Wednesday, June 10, 2009
The Man with the Fish on His Foot
The last vestiges of the red tide had just about disappeared by the time we arrived at Boca Grande for our annual week at the beach. And while the breeze carried a tinge of acrid, fishy aroma, the shoreline was no longer the carpet of carcasses it had been just a couple of weeks earlier.
So I set out on an early morning walk just like I always do when I’m at the beach—barefoot. After all, to imprison feet in shoes while going on a beach walk is, to use a comparison oft applied to another, even-more-gratifying sensual experience, like wearing a raincoat in the shower. There’s something about that whole sand-between-the-toes thing that is essential to beachgoing.
I’d made it about a half mile when, flush with the vigor of an aging body finally beginning to warm up and deceived into thinking I was actually in shape, I thought: What the heck, why not jog for a while? I broke into a trot. It felt pretty good. My stride was long, my pace not bad. I figured I might have a future starring in those TV commercials where a middle-aged guy runs down a beach with a couple of golden retrievers bounding on either side, then arrives on the porch of his beach house as his wife pours him a big glass of lemonade and the voiceover talks about a prescription medicine that would put some bounce in his step and some lead in his pencil.
The next thing I knew there was a dagger in my right foot and I was tumbling onto the sand. I sat up. I reached for my foot. And there, stuck to it, was a catfish.
For the record, it was a Gafftopsail catfish, bagre marinus, most notable for its long curving dorsal fin, a dorsal fin with a barb like a fishhook, a dorsal fin now impaled just south of my big toe. The fish itself was a relatively recent arrival on shore and had washed up under some seaweed. But its freshness was of little solace.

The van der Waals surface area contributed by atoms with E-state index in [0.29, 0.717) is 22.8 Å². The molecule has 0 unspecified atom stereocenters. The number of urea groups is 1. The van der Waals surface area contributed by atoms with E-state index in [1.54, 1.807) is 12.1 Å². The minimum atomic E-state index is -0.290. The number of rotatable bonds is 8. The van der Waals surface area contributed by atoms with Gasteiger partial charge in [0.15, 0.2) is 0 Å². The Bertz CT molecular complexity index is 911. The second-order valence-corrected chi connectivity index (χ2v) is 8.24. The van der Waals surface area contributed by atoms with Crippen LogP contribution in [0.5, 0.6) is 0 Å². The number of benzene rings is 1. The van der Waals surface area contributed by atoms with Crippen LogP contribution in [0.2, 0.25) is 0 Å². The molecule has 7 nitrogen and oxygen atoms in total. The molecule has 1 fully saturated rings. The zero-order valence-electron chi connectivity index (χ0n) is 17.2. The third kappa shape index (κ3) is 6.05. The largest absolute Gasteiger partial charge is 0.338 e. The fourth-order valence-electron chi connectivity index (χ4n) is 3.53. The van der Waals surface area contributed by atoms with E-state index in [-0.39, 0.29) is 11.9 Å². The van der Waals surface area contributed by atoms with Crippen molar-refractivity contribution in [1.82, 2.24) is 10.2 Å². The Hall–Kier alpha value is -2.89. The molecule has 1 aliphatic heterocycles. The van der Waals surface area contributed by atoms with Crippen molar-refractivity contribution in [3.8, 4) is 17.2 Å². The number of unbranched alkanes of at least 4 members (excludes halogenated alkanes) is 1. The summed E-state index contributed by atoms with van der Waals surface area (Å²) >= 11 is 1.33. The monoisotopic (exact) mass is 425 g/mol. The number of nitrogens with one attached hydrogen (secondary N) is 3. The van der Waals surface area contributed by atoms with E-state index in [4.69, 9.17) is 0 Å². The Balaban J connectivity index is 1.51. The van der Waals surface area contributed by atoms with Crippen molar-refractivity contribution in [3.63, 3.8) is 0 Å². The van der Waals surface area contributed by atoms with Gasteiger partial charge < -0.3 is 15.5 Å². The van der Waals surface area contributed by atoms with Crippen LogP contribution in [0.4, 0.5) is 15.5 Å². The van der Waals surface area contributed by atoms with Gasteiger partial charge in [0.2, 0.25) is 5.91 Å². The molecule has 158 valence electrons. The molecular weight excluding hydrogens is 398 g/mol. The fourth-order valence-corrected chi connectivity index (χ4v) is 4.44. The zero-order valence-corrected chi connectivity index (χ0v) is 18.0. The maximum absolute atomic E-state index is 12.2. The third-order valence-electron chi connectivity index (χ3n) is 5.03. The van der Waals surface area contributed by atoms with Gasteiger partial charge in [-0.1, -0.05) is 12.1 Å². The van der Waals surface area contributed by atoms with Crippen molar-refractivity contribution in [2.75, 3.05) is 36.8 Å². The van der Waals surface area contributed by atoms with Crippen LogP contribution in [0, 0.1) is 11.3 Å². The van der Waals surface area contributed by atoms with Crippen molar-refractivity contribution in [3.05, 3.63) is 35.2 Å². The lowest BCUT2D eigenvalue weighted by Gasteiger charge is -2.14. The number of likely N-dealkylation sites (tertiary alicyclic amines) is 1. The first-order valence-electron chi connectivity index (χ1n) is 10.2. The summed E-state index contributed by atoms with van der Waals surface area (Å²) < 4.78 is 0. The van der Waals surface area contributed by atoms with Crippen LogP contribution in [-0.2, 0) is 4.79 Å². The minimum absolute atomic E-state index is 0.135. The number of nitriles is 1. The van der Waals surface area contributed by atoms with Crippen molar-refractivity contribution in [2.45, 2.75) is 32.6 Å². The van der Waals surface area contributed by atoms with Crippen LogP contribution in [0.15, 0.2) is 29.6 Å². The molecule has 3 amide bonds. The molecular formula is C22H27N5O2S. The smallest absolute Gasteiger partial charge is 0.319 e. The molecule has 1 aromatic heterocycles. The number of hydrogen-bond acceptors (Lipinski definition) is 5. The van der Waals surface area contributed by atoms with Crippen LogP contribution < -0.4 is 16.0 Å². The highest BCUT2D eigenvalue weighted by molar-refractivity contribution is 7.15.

The pain was fierce. I hollered. I cussed. I grabbed the fish and gave it a yank. It didn’t budge. It hurt even worse. I cussed some more. I yanked on the fish again. Nothing. Except excruciating, ungodly pain.
So I did the only thing I could do. I stood up and started gimping my way back to our condo, the catfish flapping against my sole. I felt like that guy in Carl Hiaasen’s Double Whammy, the one who is forced to walk around with a dead pit bull clamped onto his arm. These things happen in Florida.
And I am here to tell you that, should you ever feel lonely and want someone to talk to, then just attach a catfish to your foot. Or any other available body part. It is a real conversation starter. First, people’s mouths drop open. Then they start to say something, but, you know, what do you say to a man with a fish on his foot? Still, they try.
Said one woman, “Is that a shark?”
Said another: “Has this ever happened to you before?”
And one guy, a real smart aleck, actually said: “Hey, did you know there was a fish on your foot?”
Back at the condo, my devoted wife donned gloves and tried to separate me from my piscatorial companion. She yanked, she pulled. I yelled, I cussed. Finally, we found a hacksaw, cut the fish from its fin, and proceeded to the emergency clinic. Incisions were involved. I’ll spare you the details.
“Next time,” the doctor said, “wear shoes.”
No way. It’s still not worth it.